Teaching Profession

Runoff Required for D.C. Union Election

By Linda Jacobson — January 11, 2005 1 min read
  • Save to favorites
  • Print

The choice of a new leader for the union representing teachers in the District of Columbia—the first since a financial scandal sent its former president to federal prison last year—won’t be decided until a runoff election is held later this month.

In the Washington Teachers Union race that took place last month, George Parker, a high school math teacher and an outspoken critic of former President Barbara A. Bullock, received 520 votes, just six more than Rachel Hicks, a union field representative and a colleague of Ms. Bullock’s.

Two other candidates received a total of 324 votes.

The union’s new constitution requires winners to receive at least 50 percent of the vote. Mr. Parker won less than 40 percent.

Voter turnout for the election was low, with only 1,358 of 4,440 eligible members—fewer than a third—casting ballots.

Call for Participation

As the union, which has been headed by American Federation of Teachers administrator George C. Springer since 2003, was sending out new ballots last week for the runoff between Mr. Parker and Ms. Hicks, it urged members to take the election seriously.

“In the past, there has been some apathy,” said Terence Cooper, a spokesman for the WTU. “But we’re trying to encourage greater membership appreciation.”

The local union’s Web site tells members: “We are challenged to put behind us—but learn from—the operation of WTU prior to June 2002. This election is too important to sit out.”

Mr. Cooper said officials were also working to make any address changes necessary for members to receive ballots and would give them until Jan. 18 to request replacement ballots if they lost one or made a mistake.

The new ballots will be counted on Jan. 26, and the winner will lead the affiliate for the next two years.

When the new president takes over, control of the affiliate by its parent union will end. The AFT took control after it was revealed that Ms. Bullock had embezzled more than $4.6 million from 1995 through 2002— almost her entire tenure as president.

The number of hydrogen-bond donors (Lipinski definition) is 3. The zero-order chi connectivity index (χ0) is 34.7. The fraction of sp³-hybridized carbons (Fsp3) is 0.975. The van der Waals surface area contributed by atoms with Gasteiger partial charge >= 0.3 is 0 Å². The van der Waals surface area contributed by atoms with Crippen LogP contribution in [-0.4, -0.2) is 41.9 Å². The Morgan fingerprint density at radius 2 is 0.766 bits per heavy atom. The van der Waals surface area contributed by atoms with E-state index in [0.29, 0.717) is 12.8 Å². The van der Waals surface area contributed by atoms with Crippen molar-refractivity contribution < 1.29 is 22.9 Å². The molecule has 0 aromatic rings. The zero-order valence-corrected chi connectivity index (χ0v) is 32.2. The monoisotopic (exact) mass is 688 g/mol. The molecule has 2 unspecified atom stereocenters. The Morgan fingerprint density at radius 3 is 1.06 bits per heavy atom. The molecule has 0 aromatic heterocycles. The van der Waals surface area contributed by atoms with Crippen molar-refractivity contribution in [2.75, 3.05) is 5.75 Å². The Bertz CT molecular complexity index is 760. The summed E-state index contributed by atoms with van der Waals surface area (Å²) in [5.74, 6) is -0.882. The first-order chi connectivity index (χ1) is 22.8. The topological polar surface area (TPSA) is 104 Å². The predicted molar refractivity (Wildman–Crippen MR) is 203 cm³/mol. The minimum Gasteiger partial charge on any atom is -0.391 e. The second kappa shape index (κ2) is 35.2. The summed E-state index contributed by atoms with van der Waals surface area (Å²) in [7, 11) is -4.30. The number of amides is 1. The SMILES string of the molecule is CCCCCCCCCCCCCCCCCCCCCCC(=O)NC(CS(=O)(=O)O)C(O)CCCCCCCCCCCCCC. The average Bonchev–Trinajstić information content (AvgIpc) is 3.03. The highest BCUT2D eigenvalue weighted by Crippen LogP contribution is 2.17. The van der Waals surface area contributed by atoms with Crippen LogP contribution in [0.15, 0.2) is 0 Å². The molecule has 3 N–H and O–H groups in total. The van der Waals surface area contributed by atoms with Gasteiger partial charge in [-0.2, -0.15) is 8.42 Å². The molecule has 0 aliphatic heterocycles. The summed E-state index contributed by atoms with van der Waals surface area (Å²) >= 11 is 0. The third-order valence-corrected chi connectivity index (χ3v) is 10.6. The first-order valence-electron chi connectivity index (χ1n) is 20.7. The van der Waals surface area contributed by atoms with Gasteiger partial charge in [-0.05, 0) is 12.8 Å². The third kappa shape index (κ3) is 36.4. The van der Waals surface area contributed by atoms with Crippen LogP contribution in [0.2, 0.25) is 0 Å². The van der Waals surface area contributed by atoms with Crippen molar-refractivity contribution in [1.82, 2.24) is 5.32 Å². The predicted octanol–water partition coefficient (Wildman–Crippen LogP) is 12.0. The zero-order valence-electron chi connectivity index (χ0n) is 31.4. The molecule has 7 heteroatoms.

Ms. Bullock, who spent much of the money on designer clothing and furs, is serving a nine-year sentence in federal prison. (“State of the Unions,” Feb. 25, 2004.)

A version of this article appeared in the January 12, 2005 edition of Education Week as Runoff Required for D.C. Union Election

Events

This content is provided by our sponsor. It is not written by and does not necessarily reflect the views of Education Week's editorial staff.
Sponsor
Data Webinar
Education Insights with Actionable Data to Create More Personalized Engagement
The world has changed during this time of pandemic learning, and there is a new challenge faced in education regarding how we effectively utilize the data now available to educators and leaders. In this session
Content provided by Microsoft
This content is provided by our sponsor. It is not written by and does not necessarily reflect the views of Education Week's editorial staff.
Sponsor
School & District Management Webinar
Accelerate Learning with Project-Based Learning
Earlier this year, the George Lucas Educational Foundation released four new studies highlighting how project-based learning (PBL) helps accelerate student learning—across age groups, multiple disciplines, and different socio-economic statuses. With this year’s emphasis on unfinished
Content provided by SmartLab Learning
School & District Management Live Online Discussion Principal Overload: How to Manage Anxiety, Stress, and Tough Decisions
According to recent surveys, more than 40 percent of principals are considering leaving their jobs. With the pandemic, running a school building has become even more complicated, and principals' workloads continue to grow. If we

EdWeek Top School Jobs

Teacher Jobs
Search over ten thousand teaching jobs nationwide — elementary, middle, high school and more.
View Jobs
Principal Jobs
Find hundreds of jobs for principals, assistant principals, and other school leadership roles.
View Jobs
Administrator Jobs
Over a thousand district-level jobs: superintendents, directors, more.
View Jobs
Support Staff Jobs
Search thousands of jobs, from paraprofessionals to counselors and more.
View Jobs

Read Next

Teaching Profession Opinion Wellness Can't Be Just Another Task for Teachers to Do
If we want teachers to remain in the profession, state departments of education, school districts, and parent groups must step up.
Beth Pandolpho
4 min read
Vibrant hand drawn illustration depicting mindfulness concept
DigitalVision Vectors/Getty
Teaching Profession Thousands of Teachers Who Were Denied Loan Forgiveness Will Get a Second Chance
A settlement between the American Federation of Teachers and the U.S. Department of Education establishes a review process for borrowers.
4 min read
Teaching Profession Teachers May See Student Loans Forgiven Under New Ed. Dept. Changes
The Public Service Loan Forgiveness program, long criticized for its complicated and poorly communicated processes, is getting an overhaul.
4 min read
Image of Money, Benjamin Franklin Close Up
Getty
This content is provided by our sponsor. It is not written by and does not necessarily reflect the views of Education Week's editorial staff.
Sponsor
Teaching Profession Quiz
Quiz Yourself: How Much Do You Know About Teacher Retirement?
How familiar are you with teacher retirement?
Content provided by Equitable